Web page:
What you need to know:
- CEO of the Bill & Melinda Gates Foundation Mark Suzman insisted that the cause of gender equality should be taken up with more urgency.
- “The takeaway from this report is clear: At the current pace of progress, none of us will live to see a world where men and women are truly equal,” she said.
- But despite these low reports, the research also showed countries that that made rapid progress on the five issues.
A recently released report shows that 2.1 billion girls and women live in countries that won’t achieve gender equality targets by 2030 at current pace.
This is according to the ‘Bending the Curve Towards Gender Equality by 2030’ report released by the Equal Measures 2030 (EM2030) partnership.
It shows that 67 out of the 129 countries will not have access to contraception, girls’ education, political leadership, workplace equality laws, and safety.
Commenting on the report, Director of Equal Measures 2030 Alison Holder said, “Far too many countries have been stagnating or even backtracking on vital issues that affect the lives and futures of billions of girls and women, such as whether they finish school or if they have equal rights at work. Globally, progress towards gender equality is limping along.”
Looking at past progress on the five issues studied, the research found that access to contraception has moved slowly at the global level over the past two decades and several countries have moved in the wrong direction, more girls are completing secondary school than ever before and that women’s representation in powerful government positions has improved globally in recent decades.
Additionally, many countries have made improvements in their workplace equality laws, but only 36 of the countries received a top score.
However, nearly half of women globally don’t feel safe walking in their area at night and this figure has barely changed since 2006.
“This report shines a light on how little improvement we’ve seen on fundamental issues like whether women feel safe walking in their own neighbourhood at night, which has barely changed or even worsened in the last decade,” said Sivananthi Thanenthiran, Executive Director of the Asian-Pacific Resource and Research Centre for Women (ARROW).
“Women’s safety directly impacts on all aspects of their lives – from their own education and that of their children, to which jobs they pursue, and their social mobility,” she added.
CEO of the Bill & Melinda Gates Foundation Mark Suzman insisted that the cause of gender equality should be taken up with more urgency.
“The takeaway from this report is clear: At the current pace of progress, none of us will live to see a world where men and women are truly equal,” she said.
But despite these low reports, the research also showed countries that that made rapid progress on the five issues.
In Ghana, the percentage of girls who completed secondary school grew from just 5 per cent in 2003 to over 40 per cent 12 years later. Access to contraception in Rwanda moved from covering 12 per cent of girls and women in 2000 to 69 per cent in 2018.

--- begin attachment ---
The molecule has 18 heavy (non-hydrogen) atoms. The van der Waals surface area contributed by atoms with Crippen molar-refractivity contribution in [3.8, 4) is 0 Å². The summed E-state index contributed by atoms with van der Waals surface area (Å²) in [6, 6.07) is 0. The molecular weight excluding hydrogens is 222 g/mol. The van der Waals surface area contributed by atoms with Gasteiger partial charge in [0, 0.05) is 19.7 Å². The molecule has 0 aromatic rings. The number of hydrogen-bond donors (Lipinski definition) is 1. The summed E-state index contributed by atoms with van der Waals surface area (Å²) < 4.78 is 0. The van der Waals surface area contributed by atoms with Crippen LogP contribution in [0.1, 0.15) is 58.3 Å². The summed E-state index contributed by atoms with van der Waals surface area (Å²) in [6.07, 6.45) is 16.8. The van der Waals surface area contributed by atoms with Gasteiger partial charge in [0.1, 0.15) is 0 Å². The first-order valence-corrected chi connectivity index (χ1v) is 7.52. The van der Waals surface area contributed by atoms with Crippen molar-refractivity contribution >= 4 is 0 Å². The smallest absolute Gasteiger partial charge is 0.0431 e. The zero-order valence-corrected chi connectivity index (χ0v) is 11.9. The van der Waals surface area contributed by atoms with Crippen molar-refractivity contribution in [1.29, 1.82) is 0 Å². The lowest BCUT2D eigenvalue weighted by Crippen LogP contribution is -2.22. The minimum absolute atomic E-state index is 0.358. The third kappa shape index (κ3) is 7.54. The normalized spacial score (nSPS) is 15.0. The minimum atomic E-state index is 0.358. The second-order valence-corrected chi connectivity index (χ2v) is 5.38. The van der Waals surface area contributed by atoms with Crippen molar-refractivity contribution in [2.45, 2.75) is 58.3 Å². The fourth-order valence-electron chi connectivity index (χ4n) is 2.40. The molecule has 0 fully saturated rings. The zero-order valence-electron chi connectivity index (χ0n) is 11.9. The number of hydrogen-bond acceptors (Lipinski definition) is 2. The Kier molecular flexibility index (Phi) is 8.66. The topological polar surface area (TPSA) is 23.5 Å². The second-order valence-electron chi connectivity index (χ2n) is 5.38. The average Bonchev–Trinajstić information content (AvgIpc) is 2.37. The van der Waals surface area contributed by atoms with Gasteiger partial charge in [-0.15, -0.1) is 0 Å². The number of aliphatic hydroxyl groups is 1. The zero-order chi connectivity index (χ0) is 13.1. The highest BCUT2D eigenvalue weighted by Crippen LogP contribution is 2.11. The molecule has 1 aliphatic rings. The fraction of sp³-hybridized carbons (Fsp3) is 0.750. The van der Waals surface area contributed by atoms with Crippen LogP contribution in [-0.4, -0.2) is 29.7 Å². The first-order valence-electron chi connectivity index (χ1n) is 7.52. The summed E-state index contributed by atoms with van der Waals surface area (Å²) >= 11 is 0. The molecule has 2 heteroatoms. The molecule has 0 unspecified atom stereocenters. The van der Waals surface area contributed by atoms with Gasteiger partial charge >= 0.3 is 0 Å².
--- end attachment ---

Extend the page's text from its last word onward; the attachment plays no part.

Several countries have also made very fast progress on having women represented in Cabinet positions, including Uruguay which went from zero women Ministers to 42 per cent in less than 15 years, Canada which went from 30 per cent to parity in four years, and Ethiopia which went from 10 per cent to 48 per cent women in just one year.
In conclusion, if all countries matched the pace of fast-moving countries over the next decade, nearly three quarters of the world’s girls’ and women could instead live in countries that would reach four or even all five of these gender equality targets by the year 2030.
“What this research shows is that rapid change on gender equality is possible. Of course, every context is different and there is no single recipe. But, by making concrete changes in laws, policies and budget decisions, governments and other champions can drive real change for girls and women,” concluded Holder.
Françoise Girard, President of the International Women’s Health Coalition (IWHC) delivered a call to action in reaction to the research findings.
She said, “Twenty-five years ago, governments committed to achieve gender equality. This report shows that they need to do much more to live up to their promise. More than that, it highlights the opportunity before us. With political will, financial resources, and the power of the feminist movement, our vision for Generation Equality can be realized. We call on world leaders to prioritize equality, and to work with feminists globally to accelerate progress.”
The EM2030 is a unique cross-sector partnership of leading organizations from civil society and the development and private sectors that connects data and evidence with advocacy and action—using existing gender equality related data, supporting calls to fill data gaps, and training and equipping advocates to use data and evidence in their efforts to reach the transformational agenda of the SDGs by 2030.
Partners include the African Women’s Development and Communication Network (FEMNET), Asian-Pacific Resource and Research Centre for Women (ARROW), Bill & Melinda Gates Foundation, Comité de América Latina y El Caribe para la Defensa de los Derechos de las Mujeres (CLADEM), Data2X, the International Women’s Health Coalition (IWHC), KPMG International, ONE Campaign, Plan International, and Women Deliver.